Technological innovations in automobiles have advanced rapidly in recent years, improving safety, performance and reliability. Electric drivetrains are becoming mainstream, and the advent of autonomous vehicles is only a few years away.

By contrast, the dealer organizations at the front line have remained rather conventional in their approach. Even with recent attempts to streamline sales and reduce the number of dealers, the retail model has seen no radical changes in services, customer experience or cost. Today, sales, marketing and distribution still consume a significant share of the revenue from each vehicle sold. A few new entrants—most prominently Tesla, which started with a clean sheet—have built direct, online-heavy retail systems, but most of the industry is saddled with legacy dealer networks and contractual obligations.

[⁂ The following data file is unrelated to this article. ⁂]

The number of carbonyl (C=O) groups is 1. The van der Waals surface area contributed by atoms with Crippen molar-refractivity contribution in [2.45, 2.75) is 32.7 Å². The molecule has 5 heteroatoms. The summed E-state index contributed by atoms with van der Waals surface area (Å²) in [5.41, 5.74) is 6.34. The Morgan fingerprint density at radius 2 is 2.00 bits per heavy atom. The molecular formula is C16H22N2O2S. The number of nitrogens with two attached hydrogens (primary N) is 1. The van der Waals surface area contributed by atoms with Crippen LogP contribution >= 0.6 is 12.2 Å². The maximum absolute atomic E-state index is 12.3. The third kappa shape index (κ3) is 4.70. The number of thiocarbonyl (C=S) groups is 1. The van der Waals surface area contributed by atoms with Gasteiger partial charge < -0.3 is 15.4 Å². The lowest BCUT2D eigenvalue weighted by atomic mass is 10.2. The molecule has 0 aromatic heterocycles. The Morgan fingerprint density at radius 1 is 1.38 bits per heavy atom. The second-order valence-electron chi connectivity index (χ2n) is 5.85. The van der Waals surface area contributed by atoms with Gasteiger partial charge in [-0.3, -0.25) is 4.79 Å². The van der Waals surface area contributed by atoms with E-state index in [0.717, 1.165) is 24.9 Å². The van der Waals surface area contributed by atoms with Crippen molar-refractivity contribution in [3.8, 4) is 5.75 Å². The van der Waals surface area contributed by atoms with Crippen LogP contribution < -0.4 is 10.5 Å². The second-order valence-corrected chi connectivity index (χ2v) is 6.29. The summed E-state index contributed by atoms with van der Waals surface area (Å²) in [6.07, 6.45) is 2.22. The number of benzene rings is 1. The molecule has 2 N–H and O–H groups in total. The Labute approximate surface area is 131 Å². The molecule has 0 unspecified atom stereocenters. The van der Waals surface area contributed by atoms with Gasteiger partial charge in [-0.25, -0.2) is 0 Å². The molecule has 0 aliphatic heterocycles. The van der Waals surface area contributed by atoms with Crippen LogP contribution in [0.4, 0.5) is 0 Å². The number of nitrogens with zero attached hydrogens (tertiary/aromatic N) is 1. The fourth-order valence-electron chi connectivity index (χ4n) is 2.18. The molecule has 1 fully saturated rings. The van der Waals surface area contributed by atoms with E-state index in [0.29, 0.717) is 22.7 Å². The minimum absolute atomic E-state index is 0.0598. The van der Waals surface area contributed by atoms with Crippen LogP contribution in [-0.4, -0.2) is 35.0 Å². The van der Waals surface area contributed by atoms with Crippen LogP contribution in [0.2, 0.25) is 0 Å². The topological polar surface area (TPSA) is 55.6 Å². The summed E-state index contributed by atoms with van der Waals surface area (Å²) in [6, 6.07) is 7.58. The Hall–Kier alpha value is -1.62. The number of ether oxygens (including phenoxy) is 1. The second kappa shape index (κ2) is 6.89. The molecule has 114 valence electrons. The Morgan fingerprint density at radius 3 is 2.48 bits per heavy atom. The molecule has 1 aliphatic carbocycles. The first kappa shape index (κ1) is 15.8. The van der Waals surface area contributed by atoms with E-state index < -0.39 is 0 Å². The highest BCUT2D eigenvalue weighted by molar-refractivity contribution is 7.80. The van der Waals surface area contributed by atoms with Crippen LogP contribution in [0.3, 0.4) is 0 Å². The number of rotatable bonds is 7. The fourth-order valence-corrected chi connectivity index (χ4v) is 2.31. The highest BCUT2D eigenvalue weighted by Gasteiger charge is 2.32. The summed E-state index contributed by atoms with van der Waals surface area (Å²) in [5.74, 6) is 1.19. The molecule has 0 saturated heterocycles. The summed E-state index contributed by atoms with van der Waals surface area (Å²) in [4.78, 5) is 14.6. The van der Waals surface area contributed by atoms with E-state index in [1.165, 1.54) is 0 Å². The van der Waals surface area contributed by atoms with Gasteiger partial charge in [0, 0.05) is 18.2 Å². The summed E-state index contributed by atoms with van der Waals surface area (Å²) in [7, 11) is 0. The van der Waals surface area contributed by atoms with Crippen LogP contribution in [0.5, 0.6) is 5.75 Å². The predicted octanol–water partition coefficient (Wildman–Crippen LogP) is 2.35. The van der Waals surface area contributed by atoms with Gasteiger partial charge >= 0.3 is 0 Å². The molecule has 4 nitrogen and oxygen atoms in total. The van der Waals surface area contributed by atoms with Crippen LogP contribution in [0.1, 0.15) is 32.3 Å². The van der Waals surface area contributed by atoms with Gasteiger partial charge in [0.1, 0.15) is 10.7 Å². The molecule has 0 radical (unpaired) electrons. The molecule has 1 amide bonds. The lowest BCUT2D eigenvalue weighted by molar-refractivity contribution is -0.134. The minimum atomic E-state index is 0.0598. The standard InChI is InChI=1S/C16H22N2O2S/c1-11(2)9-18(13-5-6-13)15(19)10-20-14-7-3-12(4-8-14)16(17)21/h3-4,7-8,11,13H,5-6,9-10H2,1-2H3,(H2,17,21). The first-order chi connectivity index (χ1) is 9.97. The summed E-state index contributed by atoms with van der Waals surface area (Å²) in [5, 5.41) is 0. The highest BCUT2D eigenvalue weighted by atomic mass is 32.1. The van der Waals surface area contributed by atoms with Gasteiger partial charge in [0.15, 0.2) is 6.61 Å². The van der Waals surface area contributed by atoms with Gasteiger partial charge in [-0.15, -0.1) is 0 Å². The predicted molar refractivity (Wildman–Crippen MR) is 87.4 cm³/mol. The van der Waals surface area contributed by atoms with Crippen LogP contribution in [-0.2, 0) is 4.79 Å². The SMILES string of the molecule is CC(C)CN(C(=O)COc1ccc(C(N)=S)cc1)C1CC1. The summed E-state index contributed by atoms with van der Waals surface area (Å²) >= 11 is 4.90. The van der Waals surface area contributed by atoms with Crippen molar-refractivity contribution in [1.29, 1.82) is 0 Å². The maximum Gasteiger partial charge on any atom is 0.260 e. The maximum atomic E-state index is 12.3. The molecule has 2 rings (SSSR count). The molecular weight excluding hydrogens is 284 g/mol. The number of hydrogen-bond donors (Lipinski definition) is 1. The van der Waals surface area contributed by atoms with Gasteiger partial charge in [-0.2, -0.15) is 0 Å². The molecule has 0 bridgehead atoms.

However, car-buying behavior is changing in ways that will force radical and disruptive change in auto sales. Digital natives are becoming mainstream car buyers with completely new expectations, and older generations are picking up new habits. Conditioned by Amazon and other online experiences, car buyers increasingly follow omnichannel customer episodes: They research, select and buy cars in different ways than their non-digital predecessors, and increasingly they expect the same capabilities and service quality when shopping for cars as they experience in other aspects of their digital lives.

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